is vowing to continue to clamp down on costs despite its strong financial performance, and that includes ongoing scrutiny of its heavy maintenance operations.
At its annual stockholder’s meeting late last week, Air New Zealand CEO Christopher Luxon emphasized that the airline is undertaking benchmark studies to compare its costs in all segments of the business against its competitors. The carrier will “identify the cause of high costs,” and will only retain the expense if passengers are prepared to pay for them through ticket prices.
This process has already begun, and has led to “tough conversations” with parties such as labor groups and suppliers, said Luxon.
However, Luxon emphasized that Air New Zealand will continue to invest in its cabin product.
Air New Zealand also has some major fleet investment approaching—NZ$1.8 billion ($1.5 billion) over the next three years—and Luxon assured shareholders that it is “well within our capacity to digest” that level of fleet spending.
The carrier boosted its profit to NZ$182 million for its fiscal year through June 30, its strongest result in five years.
Air New Zealand is also engaged in discussions with its unions about the future of heavy maintenance at its Auckland base. Luxon points out that withand replacing its aging fleet of and , maintenance demands will be reduced. From 2016, when the carrier’s new fleet mix emerges, there will be no widebody heavy maintenance at all in some periods, Luxon says. The carrier has raised the prospect of 180 job cuts, and a decision is expected this month following the conclusion of union talks.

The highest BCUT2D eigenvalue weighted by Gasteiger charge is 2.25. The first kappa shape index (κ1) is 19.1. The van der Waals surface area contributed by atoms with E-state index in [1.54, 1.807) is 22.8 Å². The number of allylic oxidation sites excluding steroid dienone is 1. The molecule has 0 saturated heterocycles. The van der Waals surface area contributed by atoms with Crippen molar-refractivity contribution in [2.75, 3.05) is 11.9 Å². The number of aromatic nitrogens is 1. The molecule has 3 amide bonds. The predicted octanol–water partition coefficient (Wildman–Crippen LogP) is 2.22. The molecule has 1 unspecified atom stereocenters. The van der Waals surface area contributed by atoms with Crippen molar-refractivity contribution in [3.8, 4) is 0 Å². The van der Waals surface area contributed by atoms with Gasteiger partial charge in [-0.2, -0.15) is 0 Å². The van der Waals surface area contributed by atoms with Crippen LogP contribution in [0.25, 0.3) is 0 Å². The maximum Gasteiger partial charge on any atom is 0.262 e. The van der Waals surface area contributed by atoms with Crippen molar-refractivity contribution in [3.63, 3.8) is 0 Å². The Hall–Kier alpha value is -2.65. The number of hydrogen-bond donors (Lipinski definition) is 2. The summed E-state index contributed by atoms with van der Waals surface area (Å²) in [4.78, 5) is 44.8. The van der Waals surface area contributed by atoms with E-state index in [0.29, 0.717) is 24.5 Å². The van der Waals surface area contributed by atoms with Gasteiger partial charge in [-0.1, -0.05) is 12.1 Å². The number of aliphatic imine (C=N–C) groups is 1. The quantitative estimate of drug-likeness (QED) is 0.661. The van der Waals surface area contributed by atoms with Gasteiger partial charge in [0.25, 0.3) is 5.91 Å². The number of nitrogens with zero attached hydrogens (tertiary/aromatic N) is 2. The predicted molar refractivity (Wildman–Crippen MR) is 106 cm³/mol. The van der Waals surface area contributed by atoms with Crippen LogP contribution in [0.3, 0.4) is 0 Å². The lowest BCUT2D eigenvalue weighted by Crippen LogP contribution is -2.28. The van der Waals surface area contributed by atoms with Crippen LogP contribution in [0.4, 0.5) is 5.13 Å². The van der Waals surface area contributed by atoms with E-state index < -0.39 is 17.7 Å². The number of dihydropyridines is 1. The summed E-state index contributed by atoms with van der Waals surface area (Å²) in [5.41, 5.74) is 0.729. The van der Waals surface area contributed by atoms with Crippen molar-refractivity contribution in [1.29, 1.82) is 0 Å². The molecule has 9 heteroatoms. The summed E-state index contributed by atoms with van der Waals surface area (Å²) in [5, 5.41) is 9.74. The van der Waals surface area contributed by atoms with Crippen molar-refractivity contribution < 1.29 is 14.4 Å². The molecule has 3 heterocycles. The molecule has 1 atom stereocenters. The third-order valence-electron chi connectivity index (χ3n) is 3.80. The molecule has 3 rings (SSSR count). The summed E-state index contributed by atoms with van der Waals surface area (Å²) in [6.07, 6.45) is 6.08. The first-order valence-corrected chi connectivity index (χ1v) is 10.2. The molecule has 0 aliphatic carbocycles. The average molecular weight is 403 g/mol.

When questioned about Air New Zealand’s substantial investment in alliance partner, Luxon reiterated that the Australian airline’s results were “disappointing.” However, he stresses that Air New Zealand views that investment as a long-term commitment, as do fellow major shareholders and . Air New Zealand has a 23% stake in Virgin Australia, and intends to increase this to 26%.
Luxon says it is a positive for Virgin Australia that it has “three well-resourced [airline] shareholders,” who will “continue to support and buttress it as needed.” In August, Virgin Australia revealed that these major airline stakeholders have committed to provide it with an A$90 million ($83.9 million) term loan facility.
Having the government of New Zealand as majority owner has given Air New Zealand a “stable ownership” platform to execute its turnaround, says the carrier’s Chairman John Palmer. The airline has contributed over NZ$500 million in dividends to the government since it bailed out Air New Zealand in 2001. The government has indicated that it intends to reduce its stake in the airline, but it remains unclear when this will occur.